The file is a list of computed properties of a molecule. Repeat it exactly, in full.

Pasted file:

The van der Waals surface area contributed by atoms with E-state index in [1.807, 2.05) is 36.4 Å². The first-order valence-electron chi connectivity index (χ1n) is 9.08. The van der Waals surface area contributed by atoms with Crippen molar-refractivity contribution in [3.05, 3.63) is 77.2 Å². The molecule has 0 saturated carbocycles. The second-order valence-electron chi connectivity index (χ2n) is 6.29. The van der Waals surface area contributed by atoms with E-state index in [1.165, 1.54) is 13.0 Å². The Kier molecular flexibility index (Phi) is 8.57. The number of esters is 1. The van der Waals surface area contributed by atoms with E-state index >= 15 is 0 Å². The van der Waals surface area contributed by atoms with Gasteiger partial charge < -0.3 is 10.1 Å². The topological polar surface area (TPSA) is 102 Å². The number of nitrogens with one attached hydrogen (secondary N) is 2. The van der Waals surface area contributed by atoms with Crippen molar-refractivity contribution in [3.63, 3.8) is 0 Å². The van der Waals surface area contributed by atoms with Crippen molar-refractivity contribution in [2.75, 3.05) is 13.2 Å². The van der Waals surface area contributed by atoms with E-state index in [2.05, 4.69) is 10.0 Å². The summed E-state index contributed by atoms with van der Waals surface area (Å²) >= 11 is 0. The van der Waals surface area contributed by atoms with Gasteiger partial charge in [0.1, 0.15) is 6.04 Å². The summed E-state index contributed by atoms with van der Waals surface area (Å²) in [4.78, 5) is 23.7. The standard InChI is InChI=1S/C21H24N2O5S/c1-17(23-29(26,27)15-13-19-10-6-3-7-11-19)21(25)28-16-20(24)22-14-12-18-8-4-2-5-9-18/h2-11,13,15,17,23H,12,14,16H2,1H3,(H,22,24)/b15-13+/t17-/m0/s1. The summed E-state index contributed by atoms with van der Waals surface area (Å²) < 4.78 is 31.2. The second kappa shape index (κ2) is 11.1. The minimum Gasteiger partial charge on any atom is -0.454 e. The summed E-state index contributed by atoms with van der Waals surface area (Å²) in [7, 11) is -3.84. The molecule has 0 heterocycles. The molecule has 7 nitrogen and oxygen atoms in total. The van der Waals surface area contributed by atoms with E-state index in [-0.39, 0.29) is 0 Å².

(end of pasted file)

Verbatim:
The van der Waals surface area contributed by atoms with E-state index in [1.807, 2.05) is 36.4 Å². The first-order valence-electron chi connectivity index (χ1n) is 9.08. The van der Waals surface area contributed by atoms with Crippen molar-refractivity contribution in [3.05, 3.63) is 77.2 Å². The molecule has 0 saturated carbocycles. The second-order valence-electron chi connectivity index (χ2n) is 6.29. The van der Waals surface area contributed by atoms with E-state index in [1.165, 1.54) is 13.0 Å². The Kier molecular flexibility index (Phi) is 8.57. The number of esters is 1. The van der Waals surface area contributed by atoms with E-state index >= 15 is 0 Å². The van der Waals surface area contributed by atoms with Gasteiger partial charge < -0.3 is 10.1 Å². The topological polar surface area (TPSA) is 102 Å². The number of nitrogens with one attached hydrogen (secondary N) is 2. The van der Waals surface area contributed by atoms with Crippen molar-refractivity contribution in [3.63, 3.8) is 0 Å². The van der Waals surface area contributed by atoms with Crippen molar-refractivity contribution in [2.75, 3.05) is 13.2 Å². The van der Waals surface area contributed by atoms with E-state index in [2.05, 4.69) is 10.0 Å². The summed E-state index contributed by atoms with van der Waals surface area (Å²) >= 11 is 0. The van der Waals surface area contributed by atoms with Gasteiger partial charge in [0.1, 0.15) is 6.04 Å². The summed E-state index contributed by atoms with van der Waals surface area (Å²) in [4.78, 5) is 23.7. The standard InChI is InChI=1S/C21H24N2O5S/c1-17(23-29(26,27)15-13-19-10-6-3-7-11-19)21(25)28-16-20(24)22-14-12-18-8-4-2-5-9-18/h2-11,13,15,17,23H,12,14,16H2,1H3,(H,22,24)/b15-13+/t17-/m0/s1. The summed E-state index contributed by atoms with van der Waals surface area (Å²) < 4.78 is 31.2. The second kappa shape index (κ2) is 11.1. The minimum Gasteiger partial charge on any atom is -0.454 e. The summed E-state index contributed by atoms with van der Waals surface area (Å²) in [7, 11) is -3.84. The molecule has 0 heterocycles. The molecule has 7 nitrogen and oxygen atoms in total. The van der Waals surface area contributed by atoms with E-state index in [-0.39, 0.29) is 0 Å².